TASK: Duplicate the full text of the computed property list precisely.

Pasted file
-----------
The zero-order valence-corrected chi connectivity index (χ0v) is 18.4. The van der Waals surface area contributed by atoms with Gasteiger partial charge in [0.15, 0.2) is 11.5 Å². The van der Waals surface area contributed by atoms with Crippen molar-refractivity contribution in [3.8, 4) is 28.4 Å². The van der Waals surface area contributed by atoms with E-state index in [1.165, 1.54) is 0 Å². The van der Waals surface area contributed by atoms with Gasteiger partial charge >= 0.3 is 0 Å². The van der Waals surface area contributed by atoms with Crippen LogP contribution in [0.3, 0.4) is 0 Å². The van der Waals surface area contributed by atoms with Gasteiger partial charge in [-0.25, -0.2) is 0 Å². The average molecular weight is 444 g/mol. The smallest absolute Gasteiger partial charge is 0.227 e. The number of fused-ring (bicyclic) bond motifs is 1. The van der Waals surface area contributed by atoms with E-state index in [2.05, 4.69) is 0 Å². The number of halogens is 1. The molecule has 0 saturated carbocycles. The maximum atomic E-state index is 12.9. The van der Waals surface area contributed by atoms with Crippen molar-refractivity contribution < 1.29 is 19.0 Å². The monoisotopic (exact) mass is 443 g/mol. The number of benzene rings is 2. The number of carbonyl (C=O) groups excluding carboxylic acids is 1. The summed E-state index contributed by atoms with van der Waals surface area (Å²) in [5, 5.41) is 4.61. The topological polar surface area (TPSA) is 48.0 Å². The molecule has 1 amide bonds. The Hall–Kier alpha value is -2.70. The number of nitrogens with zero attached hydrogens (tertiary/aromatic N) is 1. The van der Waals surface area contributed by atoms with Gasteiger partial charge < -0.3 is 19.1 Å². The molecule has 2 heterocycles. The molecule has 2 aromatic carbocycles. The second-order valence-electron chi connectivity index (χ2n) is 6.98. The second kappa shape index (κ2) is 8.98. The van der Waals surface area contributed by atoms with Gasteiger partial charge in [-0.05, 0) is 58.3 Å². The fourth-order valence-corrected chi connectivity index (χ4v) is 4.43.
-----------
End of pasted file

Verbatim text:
The zero-order valence-corrected chi connectivity index (χ0v) is 18.4. The van der Waals surface area contributed by atoms with Gasteiger partial charge in [0.15, 0.2) is 11.5 Å². The van der Waals surface area contributed by atoms with Crippen molar-refractivity contribution in [3.8, 4) is 28.4 Å². The van der Waals surface area contributed by atoms with E-state index in [1.165, 1.54) is 0 Å². The van der Waals surface area contributed by atoms with Gasteiger partial charge >= 0.3 is 0 Å². The van der Waals surface area contributed by atoms with Crippen LogP contribution in [0.3, 0.4) is 0 Å². The van der Waals surface area contributed by atoms with Gasteiger partial charge in [-0.25, -0.2) is 0 Å². The average molecular weight is 444 g/mol. The smallest absolute Gasteiger partial charge is 0.227 e. The number of fused-ring (bicyclic) bond motifs is 1. The van der Waals surface area contributed by atoms with E-state index in [2.05, 4.69) is 0 Å². The number of halogens is 1. The molecule has 0 saturated carbocycles. The maximum atomic E-state index is 12.9. The van der Waals surface area contributed by atoms with Crippen molar-refractivity contribution < 1.29 is 19.0 Å². The monoisotopic (exact) mass is 443 g/mol. The number of benzene rings is 2. The number of carbonyl (C=O) groups excluding carboxylic acids is 1. The summed E-state index contributed by atoms with van der Waals surface area (Å²) in [5, 5.41) is 4.61. The topological polar surface area (TPSA) is 48.0 Å². The molecule has 1 amide bonds. The Hall–Kier alpha value is -2.70. The number of nitrogens with zero attached hydrogens (tertiary/aromatic N) is 1. The van der Waals surface area contributed by atoms with Gasteiger partial charge < -0.3 is 19.1 Å². The molecule has 2 heterocycles. The molecule has 2 aromatic carbocycles. The second-order valence-electron chi connectivity index (χ2n) is 6.98. The second kappa shape index (κ2) is 8.98. The van der Waals surface area contributed by atoms with Gasteiger partial charge in [-0.05, 0) is 58.3 Å². The fourth-order valence-corrected chi connectivity index (χ4v) is 4.43.